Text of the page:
Electron rich foods
How to preserve nutrients in vegetables
(1) Cook food QUICKLY and (2) Don’t use
too much heat.
Sauteeing / Waterless
Boiling / Baking
( Cooking methods more likely to reach the decomposition temperatures of
Steam Cooking - best way to
conserve nutrients, color and taste - faster than other methods;
Decreased water contact with food surface decreases nutrient loss;
Distribute cut up vegetables loosely in the steamer to allow vapor to circulate.
Place vegetables that need less steaming on the top layer, those that need
longer steaming on the bottom. Alternatively, add vegetables needing less
steaming later on, after the coarser, denser veggies have partly cooked.
Sauteeing / Stir-frying – cut up vegetables small enough to cook quickly; use
Water-less Cooking - rinsed leafy vegetables
E.g. spinach, cabbage will have enough water clinging to them to be
cooked at low-heat in a covered pot/pan without additional water.
Use minimal water to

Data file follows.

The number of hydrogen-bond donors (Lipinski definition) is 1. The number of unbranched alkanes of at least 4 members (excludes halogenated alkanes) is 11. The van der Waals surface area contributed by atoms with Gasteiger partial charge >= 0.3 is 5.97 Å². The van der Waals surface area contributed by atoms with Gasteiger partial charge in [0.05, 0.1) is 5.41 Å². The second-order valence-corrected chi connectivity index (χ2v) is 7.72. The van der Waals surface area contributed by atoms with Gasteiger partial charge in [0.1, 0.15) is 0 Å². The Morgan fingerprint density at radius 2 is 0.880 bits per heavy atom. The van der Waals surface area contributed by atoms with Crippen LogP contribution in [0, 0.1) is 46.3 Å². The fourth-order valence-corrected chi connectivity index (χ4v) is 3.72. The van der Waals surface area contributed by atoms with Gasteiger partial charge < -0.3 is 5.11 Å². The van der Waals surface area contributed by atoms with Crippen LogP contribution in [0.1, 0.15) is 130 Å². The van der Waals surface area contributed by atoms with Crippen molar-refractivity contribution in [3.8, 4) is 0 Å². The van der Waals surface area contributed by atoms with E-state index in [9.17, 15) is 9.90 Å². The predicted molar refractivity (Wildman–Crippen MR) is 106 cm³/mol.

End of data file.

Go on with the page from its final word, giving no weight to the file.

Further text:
prevent water-soluble vitamins (E.g. B,
C) and minerals leaching into cooking water –
water-soluble vitamins are
contained in watery part of fruits and vegetables and easily leaches into
cooking water (along with minerals); Soups, stews and casseroles retain
vitamin C. Broccoli is relatively leach resistant.
Combs GF, The Vitamins, Fundamental Aspects in Nutrition and Health, 2001
Add the vegetables AFTER
the water has boiled -
the high temperature helps to inactivate enzymes that would otherwise destroy
the vitamin C.
Keep lid on pan
To speed cooking
Protects light-sensitive nutrients: vitamin C,
folacin, Riboflavin (B2), Pyridoxine (B6), B12